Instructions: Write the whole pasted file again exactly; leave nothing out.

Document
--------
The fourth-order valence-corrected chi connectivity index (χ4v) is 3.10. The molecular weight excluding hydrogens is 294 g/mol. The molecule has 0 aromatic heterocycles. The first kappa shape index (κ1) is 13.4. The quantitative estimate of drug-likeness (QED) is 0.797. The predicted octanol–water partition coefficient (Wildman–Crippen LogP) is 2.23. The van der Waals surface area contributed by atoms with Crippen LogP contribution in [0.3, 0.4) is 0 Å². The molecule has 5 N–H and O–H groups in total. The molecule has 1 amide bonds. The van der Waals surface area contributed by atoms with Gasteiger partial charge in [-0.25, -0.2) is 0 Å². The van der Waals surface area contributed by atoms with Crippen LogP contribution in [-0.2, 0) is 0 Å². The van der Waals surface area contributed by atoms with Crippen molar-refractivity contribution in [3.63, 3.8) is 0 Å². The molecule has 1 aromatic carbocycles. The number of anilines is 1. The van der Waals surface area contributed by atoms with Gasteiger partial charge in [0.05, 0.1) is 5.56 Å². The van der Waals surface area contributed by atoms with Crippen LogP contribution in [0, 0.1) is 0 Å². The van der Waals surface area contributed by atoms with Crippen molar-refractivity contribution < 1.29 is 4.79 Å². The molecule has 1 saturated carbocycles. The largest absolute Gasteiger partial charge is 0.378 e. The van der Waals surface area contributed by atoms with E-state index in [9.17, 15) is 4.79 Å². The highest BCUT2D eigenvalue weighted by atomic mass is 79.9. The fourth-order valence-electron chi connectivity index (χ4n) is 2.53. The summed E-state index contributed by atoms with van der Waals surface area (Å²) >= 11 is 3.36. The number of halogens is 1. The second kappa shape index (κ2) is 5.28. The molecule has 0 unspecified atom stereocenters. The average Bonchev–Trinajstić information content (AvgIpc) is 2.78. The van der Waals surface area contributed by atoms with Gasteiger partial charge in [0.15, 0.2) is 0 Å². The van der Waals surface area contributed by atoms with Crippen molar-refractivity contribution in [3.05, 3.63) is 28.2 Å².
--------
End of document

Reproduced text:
The fourth-order valence-corrected chi connectivity index (χ4v) is 3.10. The molecular weight excluding hydrogens is 294 g/mol. The molecule has 0 aromatic heterocycles. The first kappa shape index (κ1) is 13.4. The quantitative estimate of drug-likeness (QED) is 0.797. The predicted octanol–water partition coefficient (Wildman–Crippen LogP) is 2.23. The van der Waals surface area contributed by atoms with Crippen LogP contribution in [0.3, 0.4) is 0 Å². The molecule has 5 N–H and O–H groups in total. The molecule has 1 amide bonds. The van der Waals surface area contributed by atoms with Gasteiger partial charge in [-0.25, -0.2) is 0 Å². The van der Waals surface area contributed by atoms with Crippen LogP contribution in [-0.2, 0) is 0 Å². The van der Waals surface area contributed by atoms with Crippen molar-refractivity contribution in [3.63, 3.8) is 0 Å². The molecule has 1 aromatic carbocycles. The number of anilines is 1. The van der Waals surface area contributed by atoms with Gasteiger partial charge in [0.05, 0.1) is 5.56 Å². The van der Waals surface area contributed by atoms with Crippen LogP contribution in [0, 0.1) is 0 Å². The van der Waals surface area contributed by atoms with Crippen molar-refractivity contribution < 1.29 is 4.79 Å². The molecule has 1 saturated carbocycles. The largest absolute Gasteiger partial charge is 0.378 e. The van der Waals surface area contributed by atoms with E-state index in [9.17, 15) is 4.79 Å². The highest BCUT2D eigenvalue weighted by atomic mass is 79.9. The fourth-order valence-electron chi connectivity index (χ4n) is 2.53. The summed E-state index contributed by atoms with van der Waals surface area (Å²) >= 11 is 3.36. The number of halogens is 1. The second kappa shape index (κ2) is 5.28. The molecule has 0 unspecified atom stereocenters. The average Bonchev–Trinajstić information content (AvgIpc) is 2.78. The van der Waals surface area contributed by atoms with Gasteiger partial charge in [0.15, 0.2) is 0 Å². The van der Waals surface area contributed by atoms with Crippen molar-refractivity contribution in [3.05, 3.63) is 28.2 Å².